Calum McSwiggan

The Lights of Berlin

In Eat, Gay, Love on October 15, 2012 at 9:25 am

Berlin City Lights

“I was in the winter of my life, and the men I met along the road were my only summer.”

– Lana Del Rey

I tipped my head back, downed the remnants of my wine and stared out of the kitchen window and down into the moonlit valley below. I had my best friend at my side, and there was a magic in the air, the kind of magic that can only be found in Italy. Atop our hidden mountaintop village we were free, nomadic adventurers from across the globe coming and going as we pleased, inspiring one another with whispered stories and laughing into the night.

It was as we all sat down at the table on the terrace outside when I first noticed him. I’m from New York but I’m moving to Berlin, he said and immediately drew my full undivided attention. Two places I’ve dreamed of visiting, two places that fascinate me, two places combined into one being, he intrigued me, and like all of the men who’d intrigued me before him, I had to know his story.

I hung on his every word, laughed at his every joke, and caught his every glance, I thought it could have been the start of a long and meaningful friendship but deep down I knew that when I disappeared on the train the following morning, like the many other amazing people I met that night, I’d probably never see him again.

But to my surprise it seemed that wherever I went people seemed to mention his name- my best friend, a work colleague, a stranger- and so when I closed my summer chapter and sought out my next adventure, I knew I wanted to make him part of it.

A distant promise of a visit quickly turned to reality and I found myself stood on his balcony in the cold autumn air, sipping wine, and looking out over Berlin. It all seemed very symmetrical, like we had been here before, and in a way we had, just in a different time and place.

The hours turned to days and what seemed like moments after my arrival I was already making my way to the train station with his jacket around my shoulders, we walked in silence and the whole time all I could think was that I wanted to kiss him, to cease him in front of all of Berlin just to say thank you for the inspiration, for the good times, and for the story, but instead I uttered a few empty words, hugged him, and left.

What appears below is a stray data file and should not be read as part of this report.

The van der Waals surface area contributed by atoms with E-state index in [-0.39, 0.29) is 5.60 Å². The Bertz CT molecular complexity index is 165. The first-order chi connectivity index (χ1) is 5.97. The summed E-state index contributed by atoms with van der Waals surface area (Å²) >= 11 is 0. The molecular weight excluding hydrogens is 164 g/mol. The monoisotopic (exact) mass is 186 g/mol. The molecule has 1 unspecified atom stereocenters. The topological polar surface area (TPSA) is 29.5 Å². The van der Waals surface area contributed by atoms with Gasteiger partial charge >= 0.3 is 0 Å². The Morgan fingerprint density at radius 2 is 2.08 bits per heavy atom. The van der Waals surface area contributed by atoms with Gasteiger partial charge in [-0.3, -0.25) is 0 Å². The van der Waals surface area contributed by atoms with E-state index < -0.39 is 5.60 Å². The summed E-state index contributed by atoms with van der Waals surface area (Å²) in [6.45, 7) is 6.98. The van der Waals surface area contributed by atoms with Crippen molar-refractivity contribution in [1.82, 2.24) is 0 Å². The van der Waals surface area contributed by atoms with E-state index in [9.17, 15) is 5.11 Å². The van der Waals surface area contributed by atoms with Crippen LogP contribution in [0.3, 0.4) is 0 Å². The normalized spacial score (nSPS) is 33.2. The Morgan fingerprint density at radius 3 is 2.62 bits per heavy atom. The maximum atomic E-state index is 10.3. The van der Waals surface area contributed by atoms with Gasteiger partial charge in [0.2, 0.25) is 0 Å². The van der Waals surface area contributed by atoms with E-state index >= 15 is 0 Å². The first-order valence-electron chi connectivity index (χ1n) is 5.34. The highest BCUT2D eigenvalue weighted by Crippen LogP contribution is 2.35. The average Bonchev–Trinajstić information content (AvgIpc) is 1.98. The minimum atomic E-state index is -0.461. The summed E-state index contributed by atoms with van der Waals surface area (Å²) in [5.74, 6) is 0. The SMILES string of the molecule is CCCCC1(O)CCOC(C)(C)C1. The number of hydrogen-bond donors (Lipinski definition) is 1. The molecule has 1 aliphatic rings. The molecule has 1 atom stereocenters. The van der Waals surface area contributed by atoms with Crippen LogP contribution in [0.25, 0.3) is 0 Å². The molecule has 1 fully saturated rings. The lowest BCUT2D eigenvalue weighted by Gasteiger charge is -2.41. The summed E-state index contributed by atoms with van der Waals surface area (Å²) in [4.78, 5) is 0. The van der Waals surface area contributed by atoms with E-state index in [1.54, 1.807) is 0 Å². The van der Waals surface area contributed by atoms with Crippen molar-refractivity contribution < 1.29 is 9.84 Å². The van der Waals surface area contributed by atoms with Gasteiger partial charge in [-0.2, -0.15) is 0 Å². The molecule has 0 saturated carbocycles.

It didn’t hit me how saddened I was until I sat down on the midnight train and thought about the short time we’d spent together, a familiar lump caught in my throat and my eyes began to glaze over, I’d said goodbye so many times that I thought I’d become desensitised to it, but my stomach clenched as the butterflies were consumed in bile, and all I could think was why didn’t you kiss him goodbye?

Parting was inevitable but I wanted the chance to stay just one more night, to have the chance to say goodbye properly, to share a snapshot of romance before continuing on in search of something new, it wasn’t that I didn’t want it to end, I just wanted to end it right. I’m going to get off the train, I told myself.

My eyes fixed on the clock as I watched the last two minutes slowly ticking away. I’m going to get off, I said aloud, clearing the lump from my throat and rising to my feet. I wrestled my suitcase down from the luggage rack and as the seconds rapidly slipped away from me, I ran through the carriage and leapt off the train just before the whistle blew and the doors slammed shut behind me. Somebody was yelling at me in the distance, and I could hear the train pulling out of the station behind me, but I didn’t care. I ran through Berlin as fast and as far as my legs would carry me, burst through his front door in an overly theatrical Ross-And-Rachel-I-Got-Off-The-Plane-Style-Moment, and fell helplessly into his arms.

Except that I didn’t.

I sat and watched the seconds tick away into nothingness and let the train pull me away from him and take me somewhere new. I felt like crying, I swallowed hard and stared at my own watery eyes in the reflection of the window, and just before I turned away and fell into a heartbroken sleep, I caught glimpse of an explosion on the horizon.

I pressed my face up to the glass as one explosion followed another and the whole city erupted with colour. Bursts of neon blue and sparkling greens filled the carriage as the stars fell from the sky, night became day, and the festival of lights glowed on the horizon. Whilst consumed in the city I hadn’t seen them, yet from a distance they were breathtaking, and I knew that right there and then Berlin was giving me a proper goodbye, a good old fashioned firework send off.

And so I accepted that it was okay that we didn’t have a dramatic passion filled goodbye, sometimes goodbye is just goodbye, it doesn’t have to be filled with mad dashes through the airport and kissing in the rain, because after all, a goodbye can only ever mean as little or as much as the time you spent together. 

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